With her advisers fearing backlash from Iowa Democrats who cast the first votes of the 2008 presidential race, Clinton denounced the memo hours after it leaked from her headquarters and played down an internal debate over campaign strategy. "I am unalterably committed to competing in Iowa," she told The Associated Press.
The memo from Mike Henry emerged days after a Des Moines Sunday Register poll of likely caucus-goers showed Clinton trailing rivals John Edwards and Barack Obama in Iowa, which is to hold its caucuses Jan. 14, 2008.
"I believe we need a new approach to winning the Democratic nomination," Henry wrote. "This approach involves shifting the focus away from Iowa and running a campaign that is more focused on other early primary states and winning this new national primary."
All the major presidential campaigns have been struggling to adapt to next year's vastly accelerated calendar, with such states as California and New York holding primaries within weeks of Iowa and the other traditional small state powerhouse, New Hampshire. Clinton is under extra pressure now that Obama and Edwards threaten her strategy to project herself as the inevitable nominee.
That image is most fragile in Iowa, which Henry called "our consistently weakest state."
Polls throughout the year in Iowa have generally shown Edwards topping the Democratic field, even as Clinton has led in national polls and most other state surveys. Privately, Clinton advisers, including former Iowa Gov. Tom Vilsack, have acknowledged that she would probably not win Iowa if the election were held anytime soon.
In his memo, Henry argued that winning Iowa would require a huge cash investment — as much as $15 million — that could cripple the campaign later as it moved ahead into the big states.
"We have the opportunity to change the focus of the campaign from a traditional process (Iowa first) to a campaign that favors us," Henry wrote.
After the AP reported Henry's memo Wednesday, Clinton's advisers — including those who had agreed with him — quickly closed ranks behind the Iowa-first strategy and sought to play down divisions within the campaign.
"This memo offered the views of one person," Clinton told the AP. "I didn't see the memo and didn't know about the memo until it apparently fell into the hands of someone outside the campaign."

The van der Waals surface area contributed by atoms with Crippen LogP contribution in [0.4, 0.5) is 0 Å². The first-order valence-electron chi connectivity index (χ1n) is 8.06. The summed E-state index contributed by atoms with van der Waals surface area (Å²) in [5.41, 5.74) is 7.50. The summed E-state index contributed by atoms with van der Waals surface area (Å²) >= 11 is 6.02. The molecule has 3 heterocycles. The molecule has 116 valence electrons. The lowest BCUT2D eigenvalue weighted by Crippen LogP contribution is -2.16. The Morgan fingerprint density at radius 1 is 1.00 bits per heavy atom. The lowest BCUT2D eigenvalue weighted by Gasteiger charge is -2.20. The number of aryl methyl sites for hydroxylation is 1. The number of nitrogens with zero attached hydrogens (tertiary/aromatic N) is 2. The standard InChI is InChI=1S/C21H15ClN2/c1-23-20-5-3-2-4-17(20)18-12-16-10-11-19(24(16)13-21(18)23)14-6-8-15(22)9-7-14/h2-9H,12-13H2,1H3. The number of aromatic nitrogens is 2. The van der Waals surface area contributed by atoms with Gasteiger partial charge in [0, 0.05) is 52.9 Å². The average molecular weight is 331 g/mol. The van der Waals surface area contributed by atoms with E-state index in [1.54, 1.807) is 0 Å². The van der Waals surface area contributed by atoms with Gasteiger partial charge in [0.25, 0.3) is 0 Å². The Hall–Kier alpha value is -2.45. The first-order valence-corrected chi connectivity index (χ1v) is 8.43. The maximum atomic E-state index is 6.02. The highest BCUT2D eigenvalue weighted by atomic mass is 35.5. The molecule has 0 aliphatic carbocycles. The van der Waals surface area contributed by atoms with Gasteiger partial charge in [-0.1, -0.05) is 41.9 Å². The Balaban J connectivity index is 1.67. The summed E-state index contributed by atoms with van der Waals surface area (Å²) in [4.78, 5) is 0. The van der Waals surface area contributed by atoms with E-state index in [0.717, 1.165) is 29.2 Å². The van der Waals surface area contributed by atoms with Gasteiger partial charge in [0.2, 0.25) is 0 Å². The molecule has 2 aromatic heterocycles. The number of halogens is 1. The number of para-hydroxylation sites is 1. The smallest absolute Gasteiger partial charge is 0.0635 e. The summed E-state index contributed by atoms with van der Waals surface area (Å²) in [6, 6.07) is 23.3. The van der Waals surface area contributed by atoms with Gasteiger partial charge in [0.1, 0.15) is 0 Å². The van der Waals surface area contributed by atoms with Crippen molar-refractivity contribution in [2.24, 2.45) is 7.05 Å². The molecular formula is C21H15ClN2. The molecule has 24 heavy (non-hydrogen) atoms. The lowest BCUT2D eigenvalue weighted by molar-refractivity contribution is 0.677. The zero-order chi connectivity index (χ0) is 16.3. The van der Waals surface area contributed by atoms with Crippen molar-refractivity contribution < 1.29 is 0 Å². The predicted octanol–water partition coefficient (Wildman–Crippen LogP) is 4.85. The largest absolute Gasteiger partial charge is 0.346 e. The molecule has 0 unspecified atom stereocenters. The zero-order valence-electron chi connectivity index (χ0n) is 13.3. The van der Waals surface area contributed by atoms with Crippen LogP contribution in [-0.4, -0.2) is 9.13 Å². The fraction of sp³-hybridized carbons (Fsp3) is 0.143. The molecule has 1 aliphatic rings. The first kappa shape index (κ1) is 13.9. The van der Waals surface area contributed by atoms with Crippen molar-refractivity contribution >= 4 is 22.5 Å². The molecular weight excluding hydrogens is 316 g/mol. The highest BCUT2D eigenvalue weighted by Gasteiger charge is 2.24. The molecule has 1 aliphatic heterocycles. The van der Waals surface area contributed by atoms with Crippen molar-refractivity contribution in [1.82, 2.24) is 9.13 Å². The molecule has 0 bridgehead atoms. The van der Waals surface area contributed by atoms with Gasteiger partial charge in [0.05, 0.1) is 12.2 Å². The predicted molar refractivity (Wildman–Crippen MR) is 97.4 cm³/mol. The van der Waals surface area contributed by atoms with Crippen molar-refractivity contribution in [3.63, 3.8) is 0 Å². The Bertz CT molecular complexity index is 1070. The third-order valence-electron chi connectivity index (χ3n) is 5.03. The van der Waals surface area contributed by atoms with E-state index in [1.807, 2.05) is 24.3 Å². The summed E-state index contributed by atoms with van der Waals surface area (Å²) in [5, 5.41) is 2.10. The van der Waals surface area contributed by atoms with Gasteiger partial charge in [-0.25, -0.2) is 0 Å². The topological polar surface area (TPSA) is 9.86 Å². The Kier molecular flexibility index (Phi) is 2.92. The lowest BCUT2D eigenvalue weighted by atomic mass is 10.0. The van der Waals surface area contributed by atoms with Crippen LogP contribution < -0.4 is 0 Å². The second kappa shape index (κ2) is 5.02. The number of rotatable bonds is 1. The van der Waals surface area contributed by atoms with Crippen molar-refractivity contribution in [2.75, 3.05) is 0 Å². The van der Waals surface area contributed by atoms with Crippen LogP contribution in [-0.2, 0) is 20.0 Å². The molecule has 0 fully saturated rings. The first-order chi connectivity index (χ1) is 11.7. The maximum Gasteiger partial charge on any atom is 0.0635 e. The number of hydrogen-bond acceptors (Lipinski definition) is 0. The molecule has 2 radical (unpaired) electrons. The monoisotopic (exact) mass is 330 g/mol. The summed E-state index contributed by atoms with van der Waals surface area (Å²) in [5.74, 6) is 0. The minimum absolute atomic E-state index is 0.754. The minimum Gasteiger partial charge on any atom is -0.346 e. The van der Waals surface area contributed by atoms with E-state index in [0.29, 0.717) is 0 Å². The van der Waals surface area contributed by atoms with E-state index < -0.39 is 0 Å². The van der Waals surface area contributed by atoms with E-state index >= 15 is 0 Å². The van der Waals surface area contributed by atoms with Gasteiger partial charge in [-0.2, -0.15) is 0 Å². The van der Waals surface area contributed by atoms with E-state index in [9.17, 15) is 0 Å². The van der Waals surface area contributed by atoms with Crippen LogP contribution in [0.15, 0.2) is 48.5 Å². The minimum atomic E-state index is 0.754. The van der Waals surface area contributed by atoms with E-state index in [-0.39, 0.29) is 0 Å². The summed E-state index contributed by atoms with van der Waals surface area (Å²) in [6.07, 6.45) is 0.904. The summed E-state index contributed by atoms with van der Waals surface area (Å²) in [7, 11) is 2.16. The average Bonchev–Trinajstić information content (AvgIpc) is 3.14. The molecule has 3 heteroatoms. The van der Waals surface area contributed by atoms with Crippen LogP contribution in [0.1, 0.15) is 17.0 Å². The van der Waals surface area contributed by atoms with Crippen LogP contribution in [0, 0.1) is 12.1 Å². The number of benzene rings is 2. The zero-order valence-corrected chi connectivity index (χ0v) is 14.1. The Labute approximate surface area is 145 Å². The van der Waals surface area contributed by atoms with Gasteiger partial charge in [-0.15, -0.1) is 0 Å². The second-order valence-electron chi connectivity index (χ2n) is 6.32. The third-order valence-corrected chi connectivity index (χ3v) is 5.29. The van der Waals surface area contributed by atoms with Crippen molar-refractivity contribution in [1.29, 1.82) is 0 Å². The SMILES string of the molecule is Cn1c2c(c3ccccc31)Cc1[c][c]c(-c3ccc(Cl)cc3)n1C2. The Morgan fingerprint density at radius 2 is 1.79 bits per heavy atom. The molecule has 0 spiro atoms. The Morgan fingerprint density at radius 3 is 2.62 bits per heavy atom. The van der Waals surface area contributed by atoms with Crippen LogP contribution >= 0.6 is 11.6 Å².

Clinton also called divisions over electoral strategy "par for the course" for any presidential effort.
"A campaign that doesn't have a difference of opinion is a campaign not well-served," Clinton said. "At the end of the day, I'm the one who makes decisions about the direction of the campaign."
Senior campaign advisers, speaking on condition of anonymity, said there are some in Clinton's camp who want to her to skip Iowa and the memo was designed to ensure that the option was fully debated. Others in her inner circle have argued that Iowa has been a focal point of the campaign for too long to be abandoned, and they say that the senator has long shared their view.
Clinton has a full schedule of events in western Iowa beginning on Friday. She is scheduled to campaign in the state the following two weekends as well.
She has won the endorsement of Vilsack and his wife, Christie, who accompany her on virtually all of her campaign stops in the state.
Edwards, who fell just short of winning the state's caucuses in 2004, has campaigned extensively there this time and has held onto much of his support.
Sensing opportunity, Obama's campaign released a memo of its own Wednesday, citing polling in Iowa that suggested he would be the strongest general election candidate.
Ever since Democrat Jimmy Carter emerged from obscurity to win the Iowa caucuses in 1976, the state and its relatively small number of caucus-goers have wielded outsized influence over both parties' presidential contests. Candidates who have dared skip the caucuses to focus efforts elsewhere have generally done so at their peril.
Clinton's husband, former President Bill Clinton, did not compete in Iowa during his first election in 1992, primarily because one of his Democratic rivals, Sen. Tom Harkin, was from the state. Bill Clinton went on to carry Iowa in both the 1992 and 1996 general elections.
Harold Ickes, a top Clinton strategist, said the campaign had been weighing various options for dealing with the rush of nomination contests in early 2008.
"Every campaign games out different scenarios and this is one scenario," he said of the memo. "The campaign is moving in Iowa, is going to stay in Iowa, and Mrs. Clinton is very dedicated to winning the state."
Henry did not return a telephone message left at his office.